In applying this definition, the Court held that a defendant's claim that because of a misunderstanding of the tax laws, he had a good-faith belief that he was not violating the tax laws, if believed by the jury, would negate willfulness. . .

The Court, however, distinguished a defendant's claim that he misunderstood his legal duties under the tax laws from a claim that the tax laws are unconstitutional and thus need not be followed. The Court concluded that claims that the tax laws are unconstitutional are submissions of a different order. This is because such claims reveal the defendant's full knowledge of the tax laws at issue and the legal duties imposed, but a decision not to comply with the laws based on a belief that they are invalid. The Court held that a defendant's views about the constitutionality or validity of the tax statutes do not serve to negate willfulness and need not be admitted at trial.

Id. (citations omitted).

Under Souza and Cheek, only a mistake of law or a good faith belief based on an honest misunderstanding of the requirements of the tax laws would serve to negate willfulness. Id. A belief that the tax laws are "unconstitutional, invalid, or unenforceable" would not be relevant to show a lack of willfulness. Id. at 72, 193 P.3d at 1272.

Here, Au did not claim that he misunderstood the requirements of the tax laws or in good faith believed that the tax laws did not require him to file tax returns. Instead, he contended that the tax laws were "inappropriate" and that he chose to stop paying taxes because he did not want to contribute money "to my occupiers." In other words, Au's asserted mistake of law or good faith belief was not based on a misunderstanding of the tax laws, which is essential to the willfulness inquiry. Au's purported defense did not serve to negate willfulness, and the expert testimony and documentary evidence he sought to introduce in support of this defense, which Au characterized as encompassing lack of willfulness, mistake of law, choice of law, and choice of evils, was irrelevant and properly excluded by the Circuit Court. See id. at 69-72, 193 P.3d at 1269-72.*fn3 4. Au contends that the Circuit Court erred in refusing to instruct the jury on his purported defenses of mistake of law, choice of law, and choice of evils. However, Au fails to present any argument to support this point of error, and we therefore deem this point to have been waived. See Hawaii Rules of Appellate Procedure (HRAP) Rule 28(b)(7) (2010) ("Points not argued may be deemed waived."); Hawaii Ventures, LLC v. Otaka, Inc., 114 Hawaii 438, 478-79, 164 P.3d 696, 736-37 (2007) ("[A]n appellate court is not obliged to address matters for which the appellant has failed to present discernable arguments."). In addition, as previously noted, Au did not have a valid mistake of law defense, and he did not present any evidence to support a valid mistake of law defense. 5. We reject Au's claim that the process used to select the jury pool was improper and did not result in a jury pool that represented a fair cross-section of the community. Au provides no valid authority to support his claim, and we agree with the State that Au failed to show that the process used to select the jury pool was improper.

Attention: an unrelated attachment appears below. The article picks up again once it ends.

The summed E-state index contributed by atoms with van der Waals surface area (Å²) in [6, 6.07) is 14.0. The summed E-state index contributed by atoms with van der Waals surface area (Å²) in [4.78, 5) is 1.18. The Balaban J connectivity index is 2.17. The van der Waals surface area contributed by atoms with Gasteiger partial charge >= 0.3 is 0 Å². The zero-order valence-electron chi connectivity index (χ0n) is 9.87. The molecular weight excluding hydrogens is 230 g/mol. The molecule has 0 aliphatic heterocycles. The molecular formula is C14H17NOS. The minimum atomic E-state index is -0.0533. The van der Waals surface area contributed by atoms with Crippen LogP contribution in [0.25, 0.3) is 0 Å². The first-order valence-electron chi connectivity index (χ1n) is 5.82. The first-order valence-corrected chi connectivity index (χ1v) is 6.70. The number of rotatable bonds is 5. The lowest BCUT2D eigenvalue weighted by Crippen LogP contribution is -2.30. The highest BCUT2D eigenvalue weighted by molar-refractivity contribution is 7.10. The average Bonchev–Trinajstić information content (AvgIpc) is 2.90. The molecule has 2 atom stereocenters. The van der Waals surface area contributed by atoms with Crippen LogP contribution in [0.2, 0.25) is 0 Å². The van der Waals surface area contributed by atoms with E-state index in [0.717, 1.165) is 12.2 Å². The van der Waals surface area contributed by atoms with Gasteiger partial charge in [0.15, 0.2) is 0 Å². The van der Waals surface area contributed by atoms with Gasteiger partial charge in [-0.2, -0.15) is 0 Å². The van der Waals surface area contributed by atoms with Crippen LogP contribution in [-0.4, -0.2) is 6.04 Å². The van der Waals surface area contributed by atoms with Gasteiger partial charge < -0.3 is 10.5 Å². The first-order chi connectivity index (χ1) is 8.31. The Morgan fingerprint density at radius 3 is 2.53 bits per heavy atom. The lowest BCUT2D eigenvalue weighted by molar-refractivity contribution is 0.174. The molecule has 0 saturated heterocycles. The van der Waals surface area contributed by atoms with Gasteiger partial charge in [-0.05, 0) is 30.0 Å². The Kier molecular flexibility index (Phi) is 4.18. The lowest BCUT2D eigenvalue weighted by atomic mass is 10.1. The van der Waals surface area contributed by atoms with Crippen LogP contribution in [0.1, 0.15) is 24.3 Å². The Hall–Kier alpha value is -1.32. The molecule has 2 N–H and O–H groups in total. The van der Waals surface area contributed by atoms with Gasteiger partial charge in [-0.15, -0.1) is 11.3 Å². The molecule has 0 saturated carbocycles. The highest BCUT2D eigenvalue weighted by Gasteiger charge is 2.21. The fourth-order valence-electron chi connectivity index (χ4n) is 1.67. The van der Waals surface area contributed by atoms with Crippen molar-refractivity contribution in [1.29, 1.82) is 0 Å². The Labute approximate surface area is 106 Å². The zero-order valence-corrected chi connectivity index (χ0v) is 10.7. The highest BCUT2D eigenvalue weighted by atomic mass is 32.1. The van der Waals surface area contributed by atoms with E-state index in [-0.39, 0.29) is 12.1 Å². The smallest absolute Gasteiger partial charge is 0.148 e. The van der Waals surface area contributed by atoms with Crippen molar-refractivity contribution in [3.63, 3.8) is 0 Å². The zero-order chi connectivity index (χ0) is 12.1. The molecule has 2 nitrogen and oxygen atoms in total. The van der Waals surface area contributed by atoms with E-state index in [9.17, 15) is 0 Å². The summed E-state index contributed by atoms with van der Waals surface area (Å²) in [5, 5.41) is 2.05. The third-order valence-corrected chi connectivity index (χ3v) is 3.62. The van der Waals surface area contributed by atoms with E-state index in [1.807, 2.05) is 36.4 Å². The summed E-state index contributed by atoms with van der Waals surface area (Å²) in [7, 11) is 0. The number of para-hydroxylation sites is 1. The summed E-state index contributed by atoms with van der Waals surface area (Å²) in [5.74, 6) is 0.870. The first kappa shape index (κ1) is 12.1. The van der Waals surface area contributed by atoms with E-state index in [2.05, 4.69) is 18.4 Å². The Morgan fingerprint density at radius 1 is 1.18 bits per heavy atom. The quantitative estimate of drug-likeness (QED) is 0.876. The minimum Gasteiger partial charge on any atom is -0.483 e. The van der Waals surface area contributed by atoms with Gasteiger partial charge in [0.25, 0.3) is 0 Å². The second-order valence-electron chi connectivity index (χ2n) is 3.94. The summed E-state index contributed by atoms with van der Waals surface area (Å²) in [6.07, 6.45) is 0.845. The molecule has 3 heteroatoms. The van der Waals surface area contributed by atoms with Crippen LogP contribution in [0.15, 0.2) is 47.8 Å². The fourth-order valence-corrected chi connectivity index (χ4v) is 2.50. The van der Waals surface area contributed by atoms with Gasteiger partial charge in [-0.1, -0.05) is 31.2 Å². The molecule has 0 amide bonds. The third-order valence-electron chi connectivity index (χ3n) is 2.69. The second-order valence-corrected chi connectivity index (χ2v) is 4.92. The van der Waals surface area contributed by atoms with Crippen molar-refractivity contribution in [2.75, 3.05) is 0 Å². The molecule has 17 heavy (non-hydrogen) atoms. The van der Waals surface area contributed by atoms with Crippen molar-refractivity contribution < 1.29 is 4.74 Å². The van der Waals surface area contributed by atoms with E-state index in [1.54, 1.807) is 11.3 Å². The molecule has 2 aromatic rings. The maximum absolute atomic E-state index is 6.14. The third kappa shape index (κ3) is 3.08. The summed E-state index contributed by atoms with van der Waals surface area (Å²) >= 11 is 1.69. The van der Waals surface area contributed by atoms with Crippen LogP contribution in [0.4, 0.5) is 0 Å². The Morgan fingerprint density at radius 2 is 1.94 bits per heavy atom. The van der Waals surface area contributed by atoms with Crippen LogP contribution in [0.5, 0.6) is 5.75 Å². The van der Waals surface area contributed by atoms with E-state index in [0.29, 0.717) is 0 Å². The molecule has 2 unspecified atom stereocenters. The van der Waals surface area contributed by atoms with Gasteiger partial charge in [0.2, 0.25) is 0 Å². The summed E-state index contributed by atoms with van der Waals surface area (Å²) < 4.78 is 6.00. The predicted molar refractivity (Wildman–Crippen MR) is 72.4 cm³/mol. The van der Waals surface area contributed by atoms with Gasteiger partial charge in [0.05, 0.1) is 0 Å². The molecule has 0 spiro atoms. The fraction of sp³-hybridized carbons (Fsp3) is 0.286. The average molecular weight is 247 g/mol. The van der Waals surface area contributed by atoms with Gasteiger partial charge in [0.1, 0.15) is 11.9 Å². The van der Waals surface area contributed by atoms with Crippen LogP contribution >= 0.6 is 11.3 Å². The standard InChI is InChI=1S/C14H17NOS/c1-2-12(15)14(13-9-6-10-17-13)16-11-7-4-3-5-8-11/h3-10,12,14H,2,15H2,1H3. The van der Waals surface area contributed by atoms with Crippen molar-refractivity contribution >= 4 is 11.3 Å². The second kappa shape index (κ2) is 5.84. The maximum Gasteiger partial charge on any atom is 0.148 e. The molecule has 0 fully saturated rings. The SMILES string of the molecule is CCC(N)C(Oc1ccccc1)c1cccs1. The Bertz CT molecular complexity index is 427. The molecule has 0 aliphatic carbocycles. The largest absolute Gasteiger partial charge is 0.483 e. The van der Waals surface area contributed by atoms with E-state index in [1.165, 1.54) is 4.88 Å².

III.

We affirm the Judgment of the Circuit Court.

Chief Judge

Associate Judge

Associate Judge